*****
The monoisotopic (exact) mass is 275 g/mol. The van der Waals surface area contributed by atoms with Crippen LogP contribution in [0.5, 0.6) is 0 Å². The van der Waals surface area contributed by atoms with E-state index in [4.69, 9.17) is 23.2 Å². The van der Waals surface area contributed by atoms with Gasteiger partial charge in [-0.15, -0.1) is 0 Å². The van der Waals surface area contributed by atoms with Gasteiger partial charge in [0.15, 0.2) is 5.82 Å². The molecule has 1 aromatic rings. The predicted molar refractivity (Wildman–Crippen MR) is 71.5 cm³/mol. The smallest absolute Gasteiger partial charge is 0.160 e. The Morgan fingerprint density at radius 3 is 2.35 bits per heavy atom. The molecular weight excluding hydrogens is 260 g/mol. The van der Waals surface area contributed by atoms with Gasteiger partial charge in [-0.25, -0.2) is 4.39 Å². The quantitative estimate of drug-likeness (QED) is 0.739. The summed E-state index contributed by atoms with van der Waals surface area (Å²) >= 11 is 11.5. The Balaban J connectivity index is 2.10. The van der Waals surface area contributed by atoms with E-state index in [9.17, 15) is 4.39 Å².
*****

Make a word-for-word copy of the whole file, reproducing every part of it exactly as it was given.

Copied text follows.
The monoisotopic (exact) mass is 275 g/mol. The van der Waals surface area contributed by atoms with Crippen LogP contribution in [0.5, 0.6) is 0 Å². The van der Waals surface area contributed by atoms with E-state index in [4.69, 9.17) is 23.2 Å². The van der Waals surface area contributed by atoms with Gasteiger partial charge in [-0.15, -0.1) is 0 Å². The van der Waals surface area contributed by atoms with Gasteiger partial charge in [0.15, 0.2) is 5.82 Å². The molecule has 1 aromatic rings. The predicted molar refractivity (Wildman–Crippen MR) is 71.5 cm³/mol. The smallest absolute Gasteiger partial charge is 0.160 e. The Morgan fingerprint density at radius 3 is 2.35 bits per heavy atom. The molecular weight excluding hydrogens is 260 g/mol. The van der Waals surface area contributed by atoms with Gasteiger partial charge in [-0.25, -0.2) is 4.39 Å². The quantitative estimate of drug-likeness (QED) is 0.739. The summed E-state index contributed by atoms with van der Waals surface area (Å²) >= 11 is 11.5. The Balaban J connectivity index is 2.10. The van der Waals surface area contributed by atoms with E-state index in [9.17, 15) is 4.39 Å².